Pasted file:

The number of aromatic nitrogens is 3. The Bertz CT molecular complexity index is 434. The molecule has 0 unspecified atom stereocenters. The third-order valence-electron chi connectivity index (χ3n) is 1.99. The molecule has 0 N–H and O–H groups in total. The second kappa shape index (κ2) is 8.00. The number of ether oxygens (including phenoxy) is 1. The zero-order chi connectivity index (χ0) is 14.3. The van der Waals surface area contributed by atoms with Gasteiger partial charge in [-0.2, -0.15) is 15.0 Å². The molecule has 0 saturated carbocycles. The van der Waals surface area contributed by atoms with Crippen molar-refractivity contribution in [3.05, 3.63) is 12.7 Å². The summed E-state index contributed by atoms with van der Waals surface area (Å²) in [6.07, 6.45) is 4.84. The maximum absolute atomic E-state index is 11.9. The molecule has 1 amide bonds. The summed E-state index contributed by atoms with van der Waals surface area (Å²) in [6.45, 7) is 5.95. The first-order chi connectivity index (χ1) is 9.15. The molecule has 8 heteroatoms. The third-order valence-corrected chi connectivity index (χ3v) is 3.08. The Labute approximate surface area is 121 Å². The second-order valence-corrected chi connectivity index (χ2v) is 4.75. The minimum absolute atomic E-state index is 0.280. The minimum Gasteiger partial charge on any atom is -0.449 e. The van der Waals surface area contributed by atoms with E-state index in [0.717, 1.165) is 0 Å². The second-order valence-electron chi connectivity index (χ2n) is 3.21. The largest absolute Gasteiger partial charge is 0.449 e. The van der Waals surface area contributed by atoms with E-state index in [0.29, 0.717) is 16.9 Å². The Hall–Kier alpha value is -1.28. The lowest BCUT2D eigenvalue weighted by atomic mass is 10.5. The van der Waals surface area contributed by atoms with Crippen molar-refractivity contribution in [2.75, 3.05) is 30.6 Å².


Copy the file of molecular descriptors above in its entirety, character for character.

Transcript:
The number of aromatic nitrogens is 3. The Bertz CT molecular complexity index is 434. The molecule has 0 unspecified atom stereocenters. The third-order valence-electron chi connectivity index (χ3n) is 1.99. The molecule has 0 N–H and O–H groups in total. The second kappa shape index (κ2) is 8.00. The number of ether oxygens (including phenoxy) is 1. The zero-order chi connectivity index (χ0) is 14.3. The van der Waals surface area contributed by atoms with Gasteiger partial charge in [-0.2, -0.15) is 15.0 Å². The molecule has 0 saturated carbocycles. The van der Waals surface area contributed by atoms with Crippen molar-refractivity contribution in [3.05, 3.63) is 12.7 Å². The summed E-state index contributed by atoms with van der Waals surface area (Å²) in [6.07, 6.45) is 4.84. The maximum absolute atomic E-state index is 11.9. The molecule has 1 amide bonds. The summed E-state index contributed by atoms with van der Waals surface area (Å²) in [6.45, 7) is 5.95. The first-order chi connectivity index (χ1) is 9.15. The molecule has 8 heteroatoms. The third-order valence-corrected chi connectivity index (χ3v) is 3.08. The Labute approximate surface area is 121 Å². The second-order valence-corrected chi connectivity index (χ2v) is 4.75. The minimum absolute atomic E-state index is 0.280. The minimum Gasteiger partial charge on any atom is -0.449 e. The van der Waals surface area contributed by atoms with E-state index in [0.717, 1.165) is 0 Å². The second-order valence-electron chi connectivity index (χ2n) is 3.21. The largest absolute Gasteiger partial charge is 0.449 e. The van der Waals surface area contributed by atoms with E-state index in [0.29, 0.717) is 16.9 Å². The Hall–Kier alpha value is -1.28. The lowest BCUT2D eigenvalue weighted by atomic mass is 10.5. The van der Waals surface area contributed by atoms with Crippen molar-refractivity contribution in [2.75, 3.05) is 30.6 Å².